I called my paternal grandfather Pop Pop. He would have been 106 today. He passed away when I was a young girl, but I have wonderful memories of him. I remember him in flashes. Catching sand crabs at Dennis Shores on the Cape, working on some photography project in the basement of his house in NJ, teaching him how to make tape rolls when he ran out of double-sided tape (I am pretty sure he probably already knew how to make tape rolls), listening to him play piano and just laughing and having fun. He was a wonderful musician and grandfather.
My daughter still plays with the doll house he made for me and my sisters and we still have the nightlight he made for me out of letter blocks.
Heart disease did not kill Pop Pop. Cancer did. His death certificate said: "Carcinoma, primary site unknown. Of course, like many men in his generation, he smoked. Pop Pop, however, was a very logical person. In the 1950’s when the first reports came out linking tobacco to cancer, he quit. He did not want cancer. His father had cancer of the jaw that left him disfigured for the rest of his life.
As a kid growing up in the 1980’s, I always figured that the tobacco killed—or at least hastened the death of Pop Pop (as it probably did 3 of my 4 grandparents). However, I am also the generation of Joe Camel and many of my friends collected Camel Bucks for cool rewards. Camel Lights were the cigarette of choice (they were "Light" so they could not be too bad—right?).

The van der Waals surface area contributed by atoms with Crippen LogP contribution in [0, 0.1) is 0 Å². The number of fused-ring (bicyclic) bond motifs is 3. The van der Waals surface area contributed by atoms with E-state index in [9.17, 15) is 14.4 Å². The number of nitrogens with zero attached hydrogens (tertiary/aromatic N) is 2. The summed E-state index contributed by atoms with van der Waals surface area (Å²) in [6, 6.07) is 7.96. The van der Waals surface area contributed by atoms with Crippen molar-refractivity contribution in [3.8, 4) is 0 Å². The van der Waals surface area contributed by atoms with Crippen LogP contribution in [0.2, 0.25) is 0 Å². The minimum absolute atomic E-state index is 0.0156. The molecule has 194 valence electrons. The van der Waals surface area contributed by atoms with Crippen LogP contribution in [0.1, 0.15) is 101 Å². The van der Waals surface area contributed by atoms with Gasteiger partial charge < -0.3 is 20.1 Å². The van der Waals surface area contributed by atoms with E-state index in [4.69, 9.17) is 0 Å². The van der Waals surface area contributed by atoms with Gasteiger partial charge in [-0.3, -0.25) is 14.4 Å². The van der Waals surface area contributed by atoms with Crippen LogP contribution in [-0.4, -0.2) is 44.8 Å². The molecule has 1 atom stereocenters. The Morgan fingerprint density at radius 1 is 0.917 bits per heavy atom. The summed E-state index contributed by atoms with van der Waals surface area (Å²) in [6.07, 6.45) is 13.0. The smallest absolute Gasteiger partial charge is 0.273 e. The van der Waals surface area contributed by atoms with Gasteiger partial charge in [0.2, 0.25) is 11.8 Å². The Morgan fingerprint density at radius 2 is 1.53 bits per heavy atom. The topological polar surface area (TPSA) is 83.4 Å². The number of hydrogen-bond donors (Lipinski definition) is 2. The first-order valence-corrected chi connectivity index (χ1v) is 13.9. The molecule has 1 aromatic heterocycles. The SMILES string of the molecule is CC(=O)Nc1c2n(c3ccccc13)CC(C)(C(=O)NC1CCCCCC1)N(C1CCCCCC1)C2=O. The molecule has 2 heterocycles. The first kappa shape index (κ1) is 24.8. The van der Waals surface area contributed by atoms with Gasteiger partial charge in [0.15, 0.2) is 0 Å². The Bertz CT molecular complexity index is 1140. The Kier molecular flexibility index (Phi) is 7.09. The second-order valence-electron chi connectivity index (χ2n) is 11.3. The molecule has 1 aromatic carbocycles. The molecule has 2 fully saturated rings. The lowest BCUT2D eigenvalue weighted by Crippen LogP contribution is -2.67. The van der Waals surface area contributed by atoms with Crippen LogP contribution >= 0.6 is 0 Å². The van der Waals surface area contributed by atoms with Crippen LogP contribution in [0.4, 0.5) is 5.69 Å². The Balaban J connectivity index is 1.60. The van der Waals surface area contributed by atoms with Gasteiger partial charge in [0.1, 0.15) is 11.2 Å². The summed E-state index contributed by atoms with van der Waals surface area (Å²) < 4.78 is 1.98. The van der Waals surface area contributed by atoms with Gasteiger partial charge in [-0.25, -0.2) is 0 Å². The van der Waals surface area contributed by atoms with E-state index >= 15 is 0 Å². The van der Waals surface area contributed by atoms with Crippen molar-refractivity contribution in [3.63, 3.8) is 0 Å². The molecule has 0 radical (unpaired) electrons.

Luckily, FDA has finally taken some small control of the industry and they can no longer use "light" or other misleading words to market their cigarettes. However, they can still market their deadly products. In fact the Federal Trade Commission’s latest report shows an almost 10% increase in their marketing budget. The tobacco industry spent $9.6 BILLION to market cigarettes and smokeless tobacco in 2012. That is more than $1 million an hour.
They apparently want more and more little girls to lose their grandparents to cancer and heart disease. They want more and more kids to get addicted to tobacco to keep up the vicious cycle and increase their profits.
I do not. That is why I spend my days in Augusta trying to create public policies that reign in the terrible toll of tobacco. I do it for Pop Pop and my other grandparents in the hope that the kids of my daughter’s generation know their great-grandparents and can make great memories that come in more than flashes.